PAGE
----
How did we get here?

We could have seen the Two Americas problem in the mid-1990s when the specter of offshoring haunted us. Five-digit layoffs repeatedly made headlines at the time. But the dot-com boom distracted us from the underlying rot in work and the economy.

Ever since the Netscape IPO, tech stocks have been Wall Street’s go-to opioid for the masses

When Netscape went public in August 1995, skyrocketing from a $28 initial offering to $174 by the end of the year, Wall Street realized that they had found gold. Ever since then, tech stocks have been Wall Street’s go-to opioid for the masses. Tech stocks have two great things going for them. One is that their value is more often than not entirely in the future, making them great vehicles for speculation, and thus attractive products for Wall Street to push onto suckers. Normally, highly speculative products aren’t suitable for public markets. If a product is too speculative, it may even be regulated out of existence. But who knows? Maybe that random tech offering will one day be Microsoft or Intel.

Tech stocks are perfect because that they make great news items. Tech companies are always making or inventing things, whereas other companies, like McDonald’s, simply expand to new regions. Tech stocks make investors feel like armchair futurists. Traders can inspect a tech product personally and guess whether or not it’s going to change the world. Whereas if they had to trade a financial stock, like a bank, they would have to study a boring balance sheet.

Wall Street then used tech itself to expand the market for tech stocks, by offering low-commission, online trading. It seems hard to imagine, but before the 90s, trading was not accessible to ordinary people. Now, instead of people putting their money into a 401k and waiting for retirement, they can tune into CNBC, watch a relatively exhilarating media event — i.e., an IPO — then log on and trade that stock within minutes.

The late-1990s capital expansion gave the markets so much new life that it buoyed the economy, thus expanding employment where none was needed. (Fixing Y2K also provided a boost to payrolls). At the time, there was no better symbol of the pride before the fall than Sammy Sosa and Mark McGuire sauntering to the plate with their juiced-up muscles. The American public ate up every new home-run record, all the while they knew, on some level, that it was built on a lie.

When the dot-coms crashed in 2001, it should have corrected America back to the hollowed-out reality of the early-1990s, but then 9/11 diverted the nation’s energies from internal problems to external. The War on Terrorism became the fall-guy for all the ills that plagued America. We were distracted for just long enough for the next bubble, the financial one, to take hold.

The aughts were the decade when financial engineering became a real profession, giving us the moronic catchphrase, “innovative investment vehicle.”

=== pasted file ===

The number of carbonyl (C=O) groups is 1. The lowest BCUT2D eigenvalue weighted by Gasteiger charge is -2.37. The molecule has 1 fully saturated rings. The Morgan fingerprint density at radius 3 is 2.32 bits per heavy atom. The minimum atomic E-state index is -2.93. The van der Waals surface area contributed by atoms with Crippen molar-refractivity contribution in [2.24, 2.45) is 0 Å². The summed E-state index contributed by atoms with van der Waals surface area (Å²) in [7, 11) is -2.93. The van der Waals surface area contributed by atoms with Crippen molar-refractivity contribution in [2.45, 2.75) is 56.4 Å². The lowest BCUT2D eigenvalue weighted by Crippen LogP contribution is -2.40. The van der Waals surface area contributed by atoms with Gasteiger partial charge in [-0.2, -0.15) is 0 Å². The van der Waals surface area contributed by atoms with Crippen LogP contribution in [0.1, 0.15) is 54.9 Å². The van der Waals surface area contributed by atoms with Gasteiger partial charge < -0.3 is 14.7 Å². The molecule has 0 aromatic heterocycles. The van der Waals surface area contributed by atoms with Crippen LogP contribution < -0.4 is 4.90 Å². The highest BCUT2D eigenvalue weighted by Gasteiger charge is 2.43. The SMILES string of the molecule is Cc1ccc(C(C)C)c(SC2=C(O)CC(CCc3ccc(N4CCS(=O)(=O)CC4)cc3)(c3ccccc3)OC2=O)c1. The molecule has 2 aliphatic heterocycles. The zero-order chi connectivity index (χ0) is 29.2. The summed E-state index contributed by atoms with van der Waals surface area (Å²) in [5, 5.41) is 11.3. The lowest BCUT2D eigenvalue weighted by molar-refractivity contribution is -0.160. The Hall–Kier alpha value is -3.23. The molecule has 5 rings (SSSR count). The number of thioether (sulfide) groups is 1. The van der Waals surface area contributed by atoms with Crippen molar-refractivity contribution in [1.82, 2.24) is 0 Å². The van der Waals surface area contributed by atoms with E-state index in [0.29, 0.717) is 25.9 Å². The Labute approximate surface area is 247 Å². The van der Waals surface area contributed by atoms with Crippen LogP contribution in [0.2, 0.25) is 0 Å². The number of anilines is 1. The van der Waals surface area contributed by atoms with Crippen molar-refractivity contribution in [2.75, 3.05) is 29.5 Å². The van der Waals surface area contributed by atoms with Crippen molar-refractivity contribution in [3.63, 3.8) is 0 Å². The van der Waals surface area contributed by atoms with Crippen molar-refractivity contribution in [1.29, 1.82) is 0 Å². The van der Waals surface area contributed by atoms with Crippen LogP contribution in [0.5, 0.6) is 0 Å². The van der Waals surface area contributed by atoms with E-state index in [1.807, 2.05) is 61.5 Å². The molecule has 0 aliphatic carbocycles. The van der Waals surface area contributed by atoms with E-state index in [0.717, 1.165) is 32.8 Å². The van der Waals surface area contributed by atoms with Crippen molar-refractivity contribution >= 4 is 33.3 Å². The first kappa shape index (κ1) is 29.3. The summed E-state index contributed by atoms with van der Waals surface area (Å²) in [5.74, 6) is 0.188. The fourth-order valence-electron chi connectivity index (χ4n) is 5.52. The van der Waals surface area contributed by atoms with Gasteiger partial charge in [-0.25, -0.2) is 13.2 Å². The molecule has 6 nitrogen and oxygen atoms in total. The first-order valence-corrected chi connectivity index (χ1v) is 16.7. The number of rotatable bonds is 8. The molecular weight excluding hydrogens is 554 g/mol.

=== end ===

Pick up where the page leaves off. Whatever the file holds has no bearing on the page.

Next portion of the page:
I attended Stanford from 2000 to 2004, and the big recruitment workshops on campus weren’t for tech companies, but for investment banking. It turned out the dot-com boom was a trial balloon for a new intersection of techie and financier. The aughts were the decade when financial engineering became a real profession, giving us the moronic catchphrase, “innovative investment vehicle.” Finance people don’t look at crashes as disproving or invalidating anything. If anything, it emboldens them. The fact that a bubble can exist in the first place is the real opportunity, and it only means that you can ride the dragon again if you play your cards right. The boom showed that by loosening the parameters for public offerings and by lowering the bar via online trading, wealth could be created out of thin air. The tech crashed, but its financiers marched on, looking to the housing market for opportunities in financial innovation.

The housing boom took attention away from problems in manufacturing and other soon-to-be-obsolete industries. Even if you were laid off from your job as a machinist, you could find solace in your home equity increasing 15–20% annually. Even if you were in your 40s and 50s and found your hours reduced at work, you could always refinance and be the cool dad or mom bailing out your college-aged children. That is, until the 2008 Recession hit, when the same parents moved into their kids’ homes, if they were lucky. Everybody who wasn’t part of the new, now enlarged, knowledge economy, i.e., “the System,” lost their shirt.

In a way, the Obama years (2008–2016) were yet another distraction. Obama galvanized reactionary conservatives into attacking him, and by proxy, the complacent liberal base that supported him. The nightly news clips of liberals vs. conservatives, whether in the form of Tea Party protests, Occupy Wall Street sit-ins, or Black Lives Matters marches, became another way to channel our frustrations. It wasn’t until the Bernie-Trump-Hillary grid-iron that the division between the Two Americas became impossible to ignore. Trump and Bernie made the Two Americas story the centerpiece of their campaigns, and Hillary ignored its importance at her peril.

Thirty years ago, more knowledge was concentrated at the edges. When you needed your car fixed, you likely went to a neighborhood mechanic who could diagnose it just by listening to the engine idle. Now, the young buck who attends to your car probably just watched a video on how to attach a code reader to your car. When knowledge became centralized, it created a schism in skilled labor. Skilled laborers are now either redundant or a meta-skilled laborer, i.e., someone who programs machines to take the cognitive load off of humans. It’s not robots that killed the workforce, but our centuries-long quest to turn all work into knowledge work.